It would be wise, Alastair knew, to steer clear of Lady Weinberg’s son no matter how their last encounter had ended.
He slipped between two groups of chatting kelpies. Pausing a moment, he noted the female kelpie closest to him had decorated her hooves with little bracelets. The idea of jingling while he walked made Alastair’s skin crawl. Leaving the clusters of chatterers behind, he looked toward the far end of the float. Scanning the crowd, he spotted Lady Weinberg with her half a dozen guards. Her chair was on a platform built to at least four feet in height. As though she considered herself above the others.
She’s not my direct problem right now.
If he had any hope of learning more about her plans for the land as well as the water, he would do well to stay out of her sight. So rather than drift toward the platform, he melded seamlessly with a score of kelpies who seemed to be watching a single couple dance in an unexpectedly open space.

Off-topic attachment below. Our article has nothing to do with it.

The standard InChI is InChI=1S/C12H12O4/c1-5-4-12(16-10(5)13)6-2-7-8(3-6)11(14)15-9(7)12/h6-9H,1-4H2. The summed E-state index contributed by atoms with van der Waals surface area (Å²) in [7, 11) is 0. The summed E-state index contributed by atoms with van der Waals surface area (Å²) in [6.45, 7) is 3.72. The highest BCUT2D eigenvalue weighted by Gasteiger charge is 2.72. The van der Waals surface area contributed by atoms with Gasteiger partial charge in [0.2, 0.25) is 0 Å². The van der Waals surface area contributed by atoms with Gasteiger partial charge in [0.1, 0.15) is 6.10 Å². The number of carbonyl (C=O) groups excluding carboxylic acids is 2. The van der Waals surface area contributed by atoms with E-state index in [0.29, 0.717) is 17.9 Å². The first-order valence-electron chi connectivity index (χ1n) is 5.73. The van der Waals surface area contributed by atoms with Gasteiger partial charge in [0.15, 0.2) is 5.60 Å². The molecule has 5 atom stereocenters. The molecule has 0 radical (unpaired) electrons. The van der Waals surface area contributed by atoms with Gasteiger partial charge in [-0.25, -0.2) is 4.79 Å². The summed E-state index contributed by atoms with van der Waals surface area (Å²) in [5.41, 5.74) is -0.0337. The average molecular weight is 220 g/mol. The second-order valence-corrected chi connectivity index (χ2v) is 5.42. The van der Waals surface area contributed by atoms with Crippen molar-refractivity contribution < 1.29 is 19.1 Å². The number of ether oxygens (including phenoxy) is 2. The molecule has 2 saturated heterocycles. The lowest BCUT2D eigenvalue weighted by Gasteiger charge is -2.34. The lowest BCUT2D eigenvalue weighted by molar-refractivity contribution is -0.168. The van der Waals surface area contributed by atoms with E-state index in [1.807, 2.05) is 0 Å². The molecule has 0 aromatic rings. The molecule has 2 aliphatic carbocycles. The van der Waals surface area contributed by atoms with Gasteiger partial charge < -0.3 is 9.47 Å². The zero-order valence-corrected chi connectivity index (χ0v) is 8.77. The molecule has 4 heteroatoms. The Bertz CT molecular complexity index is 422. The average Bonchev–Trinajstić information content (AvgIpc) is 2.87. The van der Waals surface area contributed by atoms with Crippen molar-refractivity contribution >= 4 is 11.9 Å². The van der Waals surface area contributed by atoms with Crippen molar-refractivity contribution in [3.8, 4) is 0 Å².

Alastair scrutinized the twirling duo, repressing a snort of laughter when one of them tripped sideways, his hooves stuttering on the deck in atrocious counterpoint to the triple time of the music. Then, remembering he might also be under scrutiny, Alastair wiped the smile off his face. He wasn’t here to judge the kelpies’ dancing abilities. They’re definitely better swimmers than I’ll ever be.
Having poured a teaspoon of contempt on his pride, he realized the kelpie who’d tripped was the one who’d fallen into the water yesterday evening.
“Do you dance?”
He jumped, berating himself for retreating into his head rather than focusing on the world around him. And when he turned, he saw the kelpie lord he’d submitted to. Almost gladly.
He had to admit this; there was no other way to construe the tightening of his testicles and the pleasant tension in his thighs. Being commanded, ordered about like a gnome-salamander hybrid of half his status, was arousing.
Aware that he should be inventing an excuse to escape the lady’s son, Alastair bowed. “I have never danced on such an inconsistent platform.”